Tags: Healthcare Reform | Obamacare | costs | health | insurance

Obamacare Costs Rising 20 Percent for Some

By    |   Saturday, 15 Nov 2014 05:03 PM

If you liked the Obamacare plan you bought last year, you can probably keep it, but it will likely cost you more this time around.

According to data unveiled by the Obama administration on Friday night shortly before the health insurance marketplace opened enrollment for 2015, costs for some recipients could go up as much as 20 percent unless they switch to a lower-cost plan, reports The New York Times.

Typically, price increases will be around 5 percent for the least-expensive silver-level plan and 4 percent for the second-cheapest, according to the pricing data released by The Centers for Medicare and Medicaid Services.

Marilyn Tavenner, administrator for the Centers for Medicare and Medicaid Services, advised customers to shop around, as there are many new options this year and they are "likely to find a better deal."

However, Republican critics were quick to jump on the new data, including Utah Sen. Orrin Hatch, who is in line to become the next chairman of the Senate Finance Committee.

"Last year, many who liked their plan were surprised to learn they couldn’t keep it," Hatch said. "This year, many who like their plan will likely have to pay more to keep it."

And for many people who are satisfied with their coverage, the higher costs will mean they'll have to change to different plans if they don't want to pay more. According to a new Gallup Poll, seven out of 10 Americans say their coverage is good and plan to keep it.

Lower priced premiums may not bring the same levels of satisfaction, however. Such policies often carry much larger annual deductibles, and policy owners could end up paying hundreds of dollars more in out-of-pocket expenses before their insurance coverage kicks in.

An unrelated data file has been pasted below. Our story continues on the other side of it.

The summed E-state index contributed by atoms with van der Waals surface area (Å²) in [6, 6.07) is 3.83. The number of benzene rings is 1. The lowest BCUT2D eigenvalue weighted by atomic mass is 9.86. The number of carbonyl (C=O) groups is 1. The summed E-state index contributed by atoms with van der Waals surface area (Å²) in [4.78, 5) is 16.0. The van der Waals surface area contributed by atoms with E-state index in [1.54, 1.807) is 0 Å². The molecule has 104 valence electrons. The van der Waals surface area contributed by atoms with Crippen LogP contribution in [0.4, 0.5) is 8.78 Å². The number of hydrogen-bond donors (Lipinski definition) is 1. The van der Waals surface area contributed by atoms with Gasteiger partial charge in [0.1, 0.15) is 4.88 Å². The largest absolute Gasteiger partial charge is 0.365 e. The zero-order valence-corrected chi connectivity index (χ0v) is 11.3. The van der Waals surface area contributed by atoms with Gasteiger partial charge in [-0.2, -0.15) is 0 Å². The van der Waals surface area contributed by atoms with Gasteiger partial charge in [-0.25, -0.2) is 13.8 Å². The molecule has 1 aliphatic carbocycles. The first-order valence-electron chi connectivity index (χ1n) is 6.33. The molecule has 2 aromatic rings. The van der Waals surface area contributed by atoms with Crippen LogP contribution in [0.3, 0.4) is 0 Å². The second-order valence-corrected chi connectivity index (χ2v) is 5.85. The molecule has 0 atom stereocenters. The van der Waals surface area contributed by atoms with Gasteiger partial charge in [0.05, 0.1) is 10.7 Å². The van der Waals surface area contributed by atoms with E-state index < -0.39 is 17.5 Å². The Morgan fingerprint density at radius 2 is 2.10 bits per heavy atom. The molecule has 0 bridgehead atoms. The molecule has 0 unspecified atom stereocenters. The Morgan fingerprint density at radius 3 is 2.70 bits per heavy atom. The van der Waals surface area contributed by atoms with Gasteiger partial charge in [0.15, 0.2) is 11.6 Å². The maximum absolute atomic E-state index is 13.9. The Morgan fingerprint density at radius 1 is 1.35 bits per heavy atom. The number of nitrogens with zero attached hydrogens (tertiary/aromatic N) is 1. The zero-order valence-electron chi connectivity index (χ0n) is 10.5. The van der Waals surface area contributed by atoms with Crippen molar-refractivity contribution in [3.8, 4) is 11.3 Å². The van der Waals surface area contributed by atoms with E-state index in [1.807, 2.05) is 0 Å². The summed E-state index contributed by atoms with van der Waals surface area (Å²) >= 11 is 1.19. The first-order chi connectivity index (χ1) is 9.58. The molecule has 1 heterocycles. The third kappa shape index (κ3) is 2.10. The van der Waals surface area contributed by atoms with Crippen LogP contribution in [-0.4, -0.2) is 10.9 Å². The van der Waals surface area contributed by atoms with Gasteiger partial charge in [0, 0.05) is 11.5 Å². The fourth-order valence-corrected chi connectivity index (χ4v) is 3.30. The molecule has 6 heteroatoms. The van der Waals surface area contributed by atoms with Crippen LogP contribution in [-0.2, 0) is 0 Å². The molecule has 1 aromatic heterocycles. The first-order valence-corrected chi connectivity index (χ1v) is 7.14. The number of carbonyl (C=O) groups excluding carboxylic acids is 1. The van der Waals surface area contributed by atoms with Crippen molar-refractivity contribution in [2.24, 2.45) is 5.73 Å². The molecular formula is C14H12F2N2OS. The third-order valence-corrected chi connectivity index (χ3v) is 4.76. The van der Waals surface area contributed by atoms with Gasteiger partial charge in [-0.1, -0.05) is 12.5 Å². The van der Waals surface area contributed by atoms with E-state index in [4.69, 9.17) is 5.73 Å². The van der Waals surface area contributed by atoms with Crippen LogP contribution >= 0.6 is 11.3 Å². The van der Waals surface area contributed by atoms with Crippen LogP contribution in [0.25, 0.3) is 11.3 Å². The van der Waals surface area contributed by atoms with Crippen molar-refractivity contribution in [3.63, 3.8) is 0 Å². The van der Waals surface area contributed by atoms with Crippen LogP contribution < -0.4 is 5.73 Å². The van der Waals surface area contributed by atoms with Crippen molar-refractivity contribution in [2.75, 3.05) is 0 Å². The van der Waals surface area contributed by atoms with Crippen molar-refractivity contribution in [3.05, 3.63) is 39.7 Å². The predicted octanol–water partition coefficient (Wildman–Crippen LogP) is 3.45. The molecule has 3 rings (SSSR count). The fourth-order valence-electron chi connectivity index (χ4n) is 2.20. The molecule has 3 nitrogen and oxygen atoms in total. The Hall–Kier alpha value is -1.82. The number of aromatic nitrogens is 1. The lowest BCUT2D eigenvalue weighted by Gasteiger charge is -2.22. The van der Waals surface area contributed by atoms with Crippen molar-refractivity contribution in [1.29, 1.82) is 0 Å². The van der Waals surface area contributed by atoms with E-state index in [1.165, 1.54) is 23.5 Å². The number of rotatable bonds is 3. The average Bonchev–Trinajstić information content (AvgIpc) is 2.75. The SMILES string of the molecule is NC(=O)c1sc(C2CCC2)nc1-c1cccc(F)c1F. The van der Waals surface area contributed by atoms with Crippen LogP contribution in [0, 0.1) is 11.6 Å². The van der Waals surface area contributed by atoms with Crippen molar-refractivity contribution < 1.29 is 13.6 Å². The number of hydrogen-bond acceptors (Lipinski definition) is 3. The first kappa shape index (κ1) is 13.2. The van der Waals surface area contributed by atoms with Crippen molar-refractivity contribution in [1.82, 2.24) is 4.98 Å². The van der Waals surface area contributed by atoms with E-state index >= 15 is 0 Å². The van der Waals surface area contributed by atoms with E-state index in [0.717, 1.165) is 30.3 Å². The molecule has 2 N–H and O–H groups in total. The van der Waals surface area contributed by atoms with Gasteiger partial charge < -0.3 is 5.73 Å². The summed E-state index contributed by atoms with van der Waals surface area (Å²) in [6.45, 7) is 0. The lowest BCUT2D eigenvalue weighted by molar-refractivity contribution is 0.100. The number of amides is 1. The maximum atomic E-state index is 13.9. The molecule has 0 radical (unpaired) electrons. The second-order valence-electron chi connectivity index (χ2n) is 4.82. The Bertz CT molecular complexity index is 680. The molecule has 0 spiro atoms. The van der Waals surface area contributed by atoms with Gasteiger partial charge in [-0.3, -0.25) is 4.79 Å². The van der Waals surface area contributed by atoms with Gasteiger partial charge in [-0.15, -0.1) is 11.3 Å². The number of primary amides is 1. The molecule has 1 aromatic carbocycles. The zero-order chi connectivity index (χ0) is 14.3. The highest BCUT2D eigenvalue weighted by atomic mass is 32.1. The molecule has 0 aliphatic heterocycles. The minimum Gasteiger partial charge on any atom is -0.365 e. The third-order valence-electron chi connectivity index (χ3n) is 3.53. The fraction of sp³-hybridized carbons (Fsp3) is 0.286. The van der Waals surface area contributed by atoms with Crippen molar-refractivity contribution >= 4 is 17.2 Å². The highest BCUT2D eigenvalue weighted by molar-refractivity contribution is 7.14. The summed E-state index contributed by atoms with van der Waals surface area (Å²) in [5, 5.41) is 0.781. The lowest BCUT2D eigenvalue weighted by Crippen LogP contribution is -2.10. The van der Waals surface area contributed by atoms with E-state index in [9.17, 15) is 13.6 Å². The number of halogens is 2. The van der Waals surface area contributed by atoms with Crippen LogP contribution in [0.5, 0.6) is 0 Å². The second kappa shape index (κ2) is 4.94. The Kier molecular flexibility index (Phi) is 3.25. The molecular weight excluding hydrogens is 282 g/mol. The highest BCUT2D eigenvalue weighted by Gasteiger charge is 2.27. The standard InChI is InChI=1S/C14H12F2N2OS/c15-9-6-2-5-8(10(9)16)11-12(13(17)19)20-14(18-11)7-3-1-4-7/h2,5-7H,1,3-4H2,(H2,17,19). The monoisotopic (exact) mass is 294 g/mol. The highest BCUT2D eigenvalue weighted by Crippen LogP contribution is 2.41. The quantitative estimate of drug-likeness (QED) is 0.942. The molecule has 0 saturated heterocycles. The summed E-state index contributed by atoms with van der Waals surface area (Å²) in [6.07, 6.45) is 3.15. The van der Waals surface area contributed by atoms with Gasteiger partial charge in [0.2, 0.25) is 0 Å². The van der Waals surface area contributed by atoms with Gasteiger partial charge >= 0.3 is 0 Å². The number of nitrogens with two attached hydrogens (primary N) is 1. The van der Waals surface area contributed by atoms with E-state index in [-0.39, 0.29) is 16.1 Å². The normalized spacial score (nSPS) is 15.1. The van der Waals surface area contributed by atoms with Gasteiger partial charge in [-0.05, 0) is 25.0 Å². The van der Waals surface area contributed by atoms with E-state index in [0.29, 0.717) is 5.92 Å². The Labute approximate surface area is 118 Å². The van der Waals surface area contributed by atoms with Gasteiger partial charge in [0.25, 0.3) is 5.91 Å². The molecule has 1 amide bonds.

People who switch policies could also have to pay more for their doctor visits and prescription medications, The Times reports. In addition, when the price for a low-cost benchmark plan drops, the federal subsidies for the plan also could be less.

Carolyn Pearson, vice president of Avalere Health, a research and consulting company, said the price swings will likely continue for another year or two before they stabilize.

Prices did increase more sharply in places where there are fewer plans being offered, reports The Times, with costs for the least-expensive silver plan going up by at least 5 percent in 89 percent of counties with a single insurer and 10 percent in about a quarter of the counties with one or two companies offering plans.

Further, this year there are large numbers of plans with high deductibles, defined by the Internal Revenue Service as being $1,300 or more.

But Obama administration officials said that more insurers are offering plans, and consumers have a choice of about 40 plans, on average, which is up from an average of 31 plans last year.

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If you liked the Obamacare plan you bought last year, you can probably keep it, but it will likely cost you more this time around. According to data unveiled by the Obama administration on Friday night shortly before the health insurance marketplace opened enrollment for...
Obamacare, costs, health, insurance
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2014-03-15
Saturday, 15 Nov 2014 05:03 PM
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